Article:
The Supreme Court in two companion cases this week opened the door wider for prevailing parties in patent cases to recover attorney's fees. One case rejected the Federal Circuit's "overly rigid" test in favor of a much less restrictive test. Its companion changed the standard for review of district court exceptional case decisions, making reversals more difficult to win on appeal.
Initial commentary about these decisions ballyhooed them as welcomed weapons against "patent trolls" that will reduce litigation costs. But, caution is warranted. First, these rules apply to non-practicing and practicing entities alike. Second, these rules apply regardless of whether the prevailing party is the patent owner or the accused infringer. Third, these rules will likely increase the costs of individual cases by forcing parties to prepare for the "exceptional case" that may be in any case, and to bring and defend against what may well become "routine" exceptional case motion practice.
Octane Fitness—the "overly rigid" Federal Circuit test rejected
In rejecting the test for an award of attorney's fees mandated by the Federal Circuit since 2005, the Supreme Court held that the prior standard for finding a case "exceptional" under 35 U.S.C. §285 "is unduly rigid, and it impermissibly encumbers the statutory grant of discretion to district courts." Octane Fitness, LLC v. Icon Health & Fitness, Inc. (U.S., No. 12-1184, 4/29/14).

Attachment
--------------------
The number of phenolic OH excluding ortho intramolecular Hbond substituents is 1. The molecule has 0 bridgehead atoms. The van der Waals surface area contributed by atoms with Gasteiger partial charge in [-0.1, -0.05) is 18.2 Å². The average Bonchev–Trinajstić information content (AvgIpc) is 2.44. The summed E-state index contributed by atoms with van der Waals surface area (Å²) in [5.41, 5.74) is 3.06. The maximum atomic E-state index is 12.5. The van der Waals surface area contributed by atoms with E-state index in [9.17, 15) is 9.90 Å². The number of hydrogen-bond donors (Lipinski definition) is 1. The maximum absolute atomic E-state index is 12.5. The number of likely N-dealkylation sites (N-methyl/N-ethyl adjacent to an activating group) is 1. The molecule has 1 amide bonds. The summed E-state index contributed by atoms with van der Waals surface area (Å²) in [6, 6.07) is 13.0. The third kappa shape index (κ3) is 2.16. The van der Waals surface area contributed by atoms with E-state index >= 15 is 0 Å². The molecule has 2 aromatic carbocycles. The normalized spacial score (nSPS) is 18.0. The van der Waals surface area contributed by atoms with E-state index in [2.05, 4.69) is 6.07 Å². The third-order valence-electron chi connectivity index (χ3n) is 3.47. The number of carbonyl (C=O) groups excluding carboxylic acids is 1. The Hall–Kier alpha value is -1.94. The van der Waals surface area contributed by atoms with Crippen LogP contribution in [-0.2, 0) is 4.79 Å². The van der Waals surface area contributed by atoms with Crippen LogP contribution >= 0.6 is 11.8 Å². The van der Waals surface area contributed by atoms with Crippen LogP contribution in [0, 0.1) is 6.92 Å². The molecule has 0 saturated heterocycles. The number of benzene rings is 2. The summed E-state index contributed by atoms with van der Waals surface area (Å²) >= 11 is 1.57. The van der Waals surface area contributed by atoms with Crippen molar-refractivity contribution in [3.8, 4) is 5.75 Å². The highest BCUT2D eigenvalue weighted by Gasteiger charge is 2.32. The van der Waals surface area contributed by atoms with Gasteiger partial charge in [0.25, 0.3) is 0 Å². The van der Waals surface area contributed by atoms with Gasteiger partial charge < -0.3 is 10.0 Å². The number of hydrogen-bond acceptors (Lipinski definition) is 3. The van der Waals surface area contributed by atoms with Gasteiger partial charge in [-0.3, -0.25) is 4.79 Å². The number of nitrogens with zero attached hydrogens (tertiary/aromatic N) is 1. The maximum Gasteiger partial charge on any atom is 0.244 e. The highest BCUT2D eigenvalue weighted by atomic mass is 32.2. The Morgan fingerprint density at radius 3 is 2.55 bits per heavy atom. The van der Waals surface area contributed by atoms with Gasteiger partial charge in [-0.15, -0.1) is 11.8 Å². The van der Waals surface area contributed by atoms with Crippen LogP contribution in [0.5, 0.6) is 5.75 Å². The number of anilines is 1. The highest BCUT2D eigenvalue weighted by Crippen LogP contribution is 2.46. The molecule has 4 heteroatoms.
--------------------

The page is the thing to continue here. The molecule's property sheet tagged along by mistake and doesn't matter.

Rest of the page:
Octane Fitness overturned the Federal Circuit's restrictive two-pronged test, which required a showing of both objective baselessness and subjective bad faith. The Supreme Court reasoned that "exceptional" as used in Section 285 should have its ordinary meaning:
"We hold, then, that an ‘exceptional' case is simply one that stands out from others with respect to the substantive strength of a party's litigating position (considering both the governing law and the facts of the case) or the unreasonable manner in which the case was litigated."
As a result, "[d]istrict courts may determine whether a case is ‘exceptional' in the case-by-case exercise of their discretion, considering the totality of the circumstances."
District judges may now draw on their own reasoning and personal experience—both from private practice and experience on the bench—to assess whether a particular case "stands out from others," without having to delve into the rigid objective/subjective analysis previously mandated by the Federal Circuit.
While the opinion of the Court found the text of Section 285 "patently clear," just what constitutes "one that stands out from others" is far less clear. It is also less than clear who will end up benefitting from this rule—perhaps just lawyers as they now will see more of these motions arguing with hindsight over yet another "totality of the circumstances" test.
Highmark—a new standard of review